By: Tommy “T-Rod” Rodriguez
Mac Miller was more than what he seemed. While he seemed to be a fun-loving, Kool-Aid sipping frat rapper from Pittsburg on the surface, he also had a level of genuine honesty and brilliance that bubbled underneath. His artistic evolution only managed to turn his whole persona around, shedding his goofiness for more serious topics such as drug abuse on Faces or success on GO:OD AM.
One constant throughout his whole artistic evolution, however, was his love for the opposite sex.
Mac Miller was no stranger to women in his work; his catalogue is notorious for containing all kinds of love songs. He goes from raunchy sex anthems with x-rated vocals as an outro to quiet ballads laced with intimacy easily. With so many songs about his love of the feminine mystique, it’s only natural that his grand jazz opus would be named the Divine Feminine. It’s not just a career defining moment for him, nor just a good Valentines Day record: it’s a celebration of beauty, on the outside and the inside, and epitomizes what experiencing love can be like.
On the surface, The Divine Feminine sounds larger than life. Massive horn sections, opulent pianos, jazzy rhythms and pastel synths make up a bulk of what Mac opts to rap and sing over. It’s reminiscent of the most grand fairytale wedding you can imagine, almost too perfect sounding. The very palette of the record is bright, blissful. Once you hear the trumpets of “Stay,” you’re automatically transported to the middle of a blossoming relationship…
Which is odd, considering Mac’s interpretation of love seems to be rife with the kind of sexualization that one would often associate with empty hip-hop relationships.
A good portion of The Divine Feminine is about the physical component of love. Despite the magnificent, heavenly pianos of “Congratulations”, Mac’s love interest claims “all he thinks about is sex”, setting the enlightened tone off as almost contradictory. This, combined with Mac’s sexual rebuttals on the funky “Dang!” starts the album off in a very odd way; this isn’t all there is to love, right? No, but it is an aspect of it.
Following the album’s progression, it’s revealed that Mac starts at the surface, and only works his way deeper to the soul. “Stay” and “Skin” are very explicit, but point to physicality as a way to express deeper emotions that can’t be put into words. The first half of “Cinderella”, the regal centerpiece of the record, transforms the explicitness of the album into something…magical. Granted, Ty Dolla $ign’s vocals assist with this greatly, but the piano backed-outro of the song sets up the idea that Mac sees beyond the physical, to the divinity of his lover.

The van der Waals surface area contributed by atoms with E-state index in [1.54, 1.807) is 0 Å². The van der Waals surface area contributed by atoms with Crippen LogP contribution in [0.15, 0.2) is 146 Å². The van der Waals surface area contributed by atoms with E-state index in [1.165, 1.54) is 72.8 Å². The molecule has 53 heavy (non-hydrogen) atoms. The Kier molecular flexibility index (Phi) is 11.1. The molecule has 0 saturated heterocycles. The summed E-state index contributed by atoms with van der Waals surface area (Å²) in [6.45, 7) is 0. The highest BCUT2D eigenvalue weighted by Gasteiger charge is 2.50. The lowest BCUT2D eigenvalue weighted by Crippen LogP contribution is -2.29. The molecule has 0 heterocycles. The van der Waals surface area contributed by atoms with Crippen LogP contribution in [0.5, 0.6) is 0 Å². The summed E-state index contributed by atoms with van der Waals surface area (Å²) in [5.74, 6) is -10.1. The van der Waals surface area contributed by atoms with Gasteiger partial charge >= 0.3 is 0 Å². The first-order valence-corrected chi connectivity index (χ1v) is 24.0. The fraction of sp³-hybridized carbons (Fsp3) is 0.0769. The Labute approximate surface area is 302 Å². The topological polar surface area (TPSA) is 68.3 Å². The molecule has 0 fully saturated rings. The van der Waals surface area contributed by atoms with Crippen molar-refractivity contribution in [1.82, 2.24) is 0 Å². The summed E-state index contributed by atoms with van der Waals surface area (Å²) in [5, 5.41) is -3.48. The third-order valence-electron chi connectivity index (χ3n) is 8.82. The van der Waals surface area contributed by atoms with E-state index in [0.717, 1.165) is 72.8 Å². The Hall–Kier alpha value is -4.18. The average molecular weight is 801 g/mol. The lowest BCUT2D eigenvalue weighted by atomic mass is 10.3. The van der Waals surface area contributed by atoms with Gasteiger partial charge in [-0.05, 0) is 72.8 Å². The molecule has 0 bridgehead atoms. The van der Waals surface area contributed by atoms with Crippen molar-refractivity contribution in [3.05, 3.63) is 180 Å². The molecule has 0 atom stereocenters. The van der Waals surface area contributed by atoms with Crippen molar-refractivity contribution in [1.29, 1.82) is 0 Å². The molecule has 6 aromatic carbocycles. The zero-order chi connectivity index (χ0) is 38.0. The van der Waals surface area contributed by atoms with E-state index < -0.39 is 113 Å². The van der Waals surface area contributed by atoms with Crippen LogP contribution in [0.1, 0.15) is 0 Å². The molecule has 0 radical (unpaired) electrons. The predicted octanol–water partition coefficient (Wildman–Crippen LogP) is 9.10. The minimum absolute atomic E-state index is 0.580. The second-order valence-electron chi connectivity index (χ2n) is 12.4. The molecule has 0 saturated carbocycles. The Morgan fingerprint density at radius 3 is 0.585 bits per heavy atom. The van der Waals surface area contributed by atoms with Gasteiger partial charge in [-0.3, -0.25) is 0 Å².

“I got angels, no more Satan” he croons.
At the speed of a snap, Mac’s vision of the Divine Feminine is revealed to be more than just a visual beauty; it’s a total beauty that inspires hope and passion within. Mac’s exploration of this isn’t subtle, but his appreciation for the inner aspects of love is some of his most unique work to date. “Planet God Damn” and “Soulmate” are ambient, introspective revelations on how his partner has a godliness that inspires genuine happiness. Mac doesn’t forgo the pleasure, but now he appreciates the power her character has on him. The two aspects of the feminine have joined.
“We” is the beginning of the final stage of the album’s romance: the joining of two people together. “ I say we, sound better than you or me” he says, showing his commitment to being the other half of someone else. “My Favorite Part” continues this, but instead opts to throw it back to the R&B collaborations of old, with then-girlfriend Ariana Grande joining him on a duet. The universe can’t keep Mac and his Divine Feminine apart, and he finally becomes willing to slow down and appreciate the smaller moments. Despite its heartbreaking implications nowadays, the song still stands as a beautifully honest snapshot of how love can truly hypnotize someone.
If “My Favorite Part” is the album’s climax, then “God Is Fair, Sexy Nasty” is its jazzy end credits. Here, all aspects of love are prominent: the physical, the mental, the very figure of women being divine. Mac Miller and Kendrick Lamar lace the song with a slew of lusftul and wholesome imagery, painting a 3D image of the many layers of love…from the outside to the inside.
“Your divinity has turned me into a sinner, and your beauty can even make hell have a winter” ~ Mac Miller.
Happy Valentines Day!